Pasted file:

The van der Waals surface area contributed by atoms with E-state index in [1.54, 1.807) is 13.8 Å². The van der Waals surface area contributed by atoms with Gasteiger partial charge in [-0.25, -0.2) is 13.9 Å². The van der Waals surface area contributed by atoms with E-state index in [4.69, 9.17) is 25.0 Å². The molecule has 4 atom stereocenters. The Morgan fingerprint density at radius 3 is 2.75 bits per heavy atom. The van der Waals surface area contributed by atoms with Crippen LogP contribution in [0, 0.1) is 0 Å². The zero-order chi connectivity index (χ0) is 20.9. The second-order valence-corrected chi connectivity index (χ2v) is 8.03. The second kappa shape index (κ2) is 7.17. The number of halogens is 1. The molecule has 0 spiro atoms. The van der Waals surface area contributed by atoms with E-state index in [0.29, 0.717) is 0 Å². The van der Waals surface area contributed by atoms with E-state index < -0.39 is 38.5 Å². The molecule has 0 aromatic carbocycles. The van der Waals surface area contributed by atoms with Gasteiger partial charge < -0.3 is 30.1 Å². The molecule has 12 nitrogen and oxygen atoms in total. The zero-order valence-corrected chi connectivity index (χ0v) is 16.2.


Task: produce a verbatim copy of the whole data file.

The van der Waals surface area contributed by atoms with E-state index in [1.54, 1.807) is 13.8 Å². The van der Waals surface area contributed by atoms with Gasteiger partial charge in [-0.25, -0.2) is 13.9 Å². The van der Waals surface area contributed by atoms with E-state index in [4.69, 9.17) is 25.0 Å². The molecule has 4 atom stereocenters. The Morgan fingerprint density at radius 3 is 2.75 bits per heavy atom. The van der Waals surface area contributed by atoms with Crippen LogP contribution in [0, 0.1) is 0 Å². The zero-order chi connectivity index (χ0) is 20.9. The second-order valence-corrected chi connectivity index (χ2v) is 8.03. The second kappa shape index (κ2) is 7.17. The number of halogens is 1. The molecule has 0 spiro atoms. The van der Waals surface area contributed by atoms with E-state index in [0.29, 0.717) is 0 Å². The van der Waals surface area contributed by atoms with E-state index < -0.39 is 38.5 Å². The molecule has 0 aromatic carbocycles. The van der Waals surface area contributed by atoms with Gasteiger partial charge < -0.3 is 30.1 Å². The molecule has 12 nitrogen and oxygen atoms in total. The zero-order valence-corrected chi connectivity index (χ0v) is 16.2.